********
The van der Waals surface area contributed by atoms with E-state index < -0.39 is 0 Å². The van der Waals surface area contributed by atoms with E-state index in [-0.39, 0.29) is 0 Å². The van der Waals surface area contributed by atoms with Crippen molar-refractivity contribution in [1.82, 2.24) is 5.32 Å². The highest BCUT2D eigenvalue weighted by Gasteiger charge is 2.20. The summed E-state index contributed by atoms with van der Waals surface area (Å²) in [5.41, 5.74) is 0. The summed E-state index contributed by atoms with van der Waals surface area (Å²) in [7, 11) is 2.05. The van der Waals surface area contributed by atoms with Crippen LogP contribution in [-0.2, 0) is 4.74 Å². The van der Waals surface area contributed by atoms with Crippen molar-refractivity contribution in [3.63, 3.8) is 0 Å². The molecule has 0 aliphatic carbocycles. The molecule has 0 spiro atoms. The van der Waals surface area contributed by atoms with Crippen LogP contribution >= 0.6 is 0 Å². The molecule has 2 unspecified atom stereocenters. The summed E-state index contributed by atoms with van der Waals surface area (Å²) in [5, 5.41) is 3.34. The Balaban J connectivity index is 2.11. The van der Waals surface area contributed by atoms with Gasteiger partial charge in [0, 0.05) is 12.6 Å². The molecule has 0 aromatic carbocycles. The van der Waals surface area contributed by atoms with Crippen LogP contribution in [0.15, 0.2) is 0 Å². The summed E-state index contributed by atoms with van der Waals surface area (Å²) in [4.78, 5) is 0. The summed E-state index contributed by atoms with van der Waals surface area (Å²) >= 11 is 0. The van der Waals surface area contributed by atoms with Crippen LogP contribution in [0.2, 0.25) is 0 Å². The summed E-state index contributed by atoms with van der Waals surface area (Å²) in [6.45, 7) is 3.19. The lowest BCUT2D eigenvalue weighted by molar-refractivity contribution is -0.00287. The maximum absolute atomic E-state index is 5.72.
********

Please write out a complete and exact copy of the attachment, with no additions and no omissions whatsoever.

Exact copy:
The van der Waals surface area contributed by atoms with E-state index < -0.39 is 0 Å². The van der Waals surface area contributed by atoms with E-state index in [-0.39, 0.29) is 0 Å². The van der Waals surface area contributed by atoms with Crippen molar-refractivity contribution in [1.82, 2.24) is 5.32 Å². The highest BCUT2D eigenvalue weighted by Gasteiger charge is 2.20. The summed E-state index contributed by atoms with van der Waals surface area (Å²) in [5.41, 5.74) is 0. The summed E-state index contributed by atoms with van der Waals surface area (Å²) in [7, 11) is 2.05. The van der Waals surface area contributed by atoms with Crippen LogP contribution in [-0.2, 0) is 4.74 Å². The van der Waals surface area contributed by atoms with Crippen molar-refractivity contribution in [3.63, 3.8) is 0 Å². The molecule has 0 aliphatic carbocycles. The molecule has 0 spiro atoms. The van der Waals surface area contributed by atoms with Crippen LogP contribution >= 0.6 is 0 Å². The molecule has 2 unspecified atom stereocenters. The summed E-state index contributed by atoms with van der Waals surface area (Å²) in [5, 5.41) is 3.34. The Balaban J connectivity index is 2.11. The van der Waals surface area contributed by atoms with Gasteiger partial charge in [0, 0.05) is 12.6 Å². The molecule has 0 aromatic carbocycles. The van der Waals surface area contributed by atoms with Crippen LogP contribution in [0.15, 0.2) is 0 Å². The summed E-state index contributed by atoms with van der Waals surface area (Å²) in [4.78, 5) is 0. The summed E-state index contributed by atoms with van der Waals surface area (Å²) >= 11 is 0. The van der Waals surface area contributed by atoms with Crippen LogP contribution in [0.2, 0.25) is 0 Å². The summed E-state index contributed by atoms with van der Waals surface area (Å²) in [6.45, 7) is 3.19. The lowest BCUT2D eigenvalue weighted by molar-refractivity contribution is -0.00287. The maximum absolute atomic E-state index is 5.72.